Skip navigation
Customer-Owned OSP: A Project Review

Customer-Owned OSP: A Project Review

In this final installment of EC&M's 12-part series on outside plant (OSP) design, we'll walk through the various stages of a typical OSP project as seen through the eyes of a project designer. We'll also cover many of the issues outlined in the series, which is based on BICSI's Second Edition of the Customer-Owned Outside Plant Design Manual.

This article wraps up EC&M's yearlong coverage of how cabling contractors can generate new business through customer-owned outside plant design work.

In this final installment of EC&M's 12-part series on outside plant (OSP) design, we'll walk through the various stages of a typical OSP project as seen through the eyes of a project designer. We'll also cover many of the issues outlined in the series, which is based on BICSI's Second Edition of the Customer-Owned Outside Plant Design Manual.

Get the job. We begin the journey with the proverbial telephone call for new business. Our project designer answers the phone and learns of a new project lead. A large computer company, which owns all the buildings on a business campus, wants to install additional copper and fiber optic cabling throughout the grounds. Some routes will connect new buildings and other routes will constitute upgrades to existing facilities. Our designer must first try to get on the bidder's short list, so his firm can be considered for the design project. Since the computer company is putting out a request for services (RFS), the designer contacts the company and completes the necessary paperwork. Several weeks will go by before he finds out whether his firm has won the bid for the project.

Getting started.

If his firm is selected, the project designer needs to set up a meeting with the client to review the project goals. In this meeting, the parties review minimal specifications, required material types, and project deadlines. The client also furnishes the designer with records in the form of CAD drawings that note the locations of all the campus' existing cabling and structures. During the meeting they outline which sections will require new or replacement cabling. At the end of the meeting, the designer should understand the general requirements of the project. His next step is to use the CAD drawings to develop a route study and project schedule.

Back at the office, the designer meets with his team of field technicians, CAD specialists, and design assistants to review the project goals. Next, he must secure the client's permission to access the campus and inform its security team which days his field technicians will be on site to begin their work. He then schedules his field technicians to begin the site survey (see “Prepare Your Bidders With an Accurate Scope of Work” in the October issue of EC&M).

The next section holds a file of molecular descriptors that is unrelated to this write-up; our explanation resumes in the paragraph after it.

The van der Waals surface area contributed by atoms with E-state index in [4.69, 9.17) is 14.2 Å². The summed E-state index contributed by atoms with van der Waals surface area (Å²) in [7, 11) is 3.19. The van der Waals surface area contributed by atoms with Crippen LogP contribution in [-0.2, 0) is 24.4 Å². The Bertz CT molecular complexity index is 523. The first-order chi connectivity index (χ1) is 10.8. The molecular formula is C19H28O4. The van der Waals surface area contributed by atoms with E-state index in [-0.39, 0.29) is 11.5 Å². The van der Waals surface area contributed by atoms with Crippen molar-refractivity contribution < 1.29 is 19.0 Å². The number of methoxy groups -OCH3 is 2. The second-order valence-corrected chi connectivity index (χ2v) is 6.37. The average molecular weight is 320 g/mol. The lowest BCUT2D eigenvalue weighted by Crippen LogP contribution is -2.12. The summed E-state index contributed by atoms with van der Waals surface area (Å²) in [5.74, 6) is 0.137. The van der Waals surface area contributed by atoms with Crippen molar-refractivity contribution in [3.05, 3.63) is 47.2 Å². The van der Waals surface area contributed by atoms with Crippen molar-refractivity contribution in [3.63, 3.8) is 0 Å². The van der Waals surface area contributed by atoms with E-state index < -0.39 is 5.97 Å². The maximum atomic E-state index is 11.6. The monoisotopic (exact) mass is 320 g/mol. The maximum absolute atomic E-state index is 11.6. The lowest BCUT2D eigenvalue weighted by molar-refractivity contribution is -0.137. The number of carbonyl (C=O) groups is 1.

Get out in the field.

The field technicians begin their survey and secure new pathway proposals for the new buildings. Prior to visiting the site, the technician must request that most or all existing underground cables and other utilities be located, since the CAD drawings don't sufficiently note cable locations. Several days later the field technicians begin their work by surveying potential pathway choices. Suppose one new building sits next to an existing power pole line. Although some poles would need to be changed out to accommodate the new cabling, the technicians still feel it's a good option to attach the new cabling to it. They find another route that has an existing conduit system with several vacant conduits, and they make plans to use it. A third direct-buried route offers limited space to open a trench and install new cable. For this route they propose using directional boring techniques for the installation. With the pathway choices secured and noted, the field technicians return to the office and meet with the project designer to update him on their findings and recommendations.

Getting it down on paper.

The project designer and his assistant designers now take the determined pathway choices and begin laying out the details of the project on schematic drawings. These drawings will include sufficient information for the client to approve on the final route selections. The project designer must also submit paperwork to the pole-line owner to secure the necessary approvals to attach to their facilities. This paperwork includes the approximate lengths, placement methods, cable sizes, and other pertinent installation details.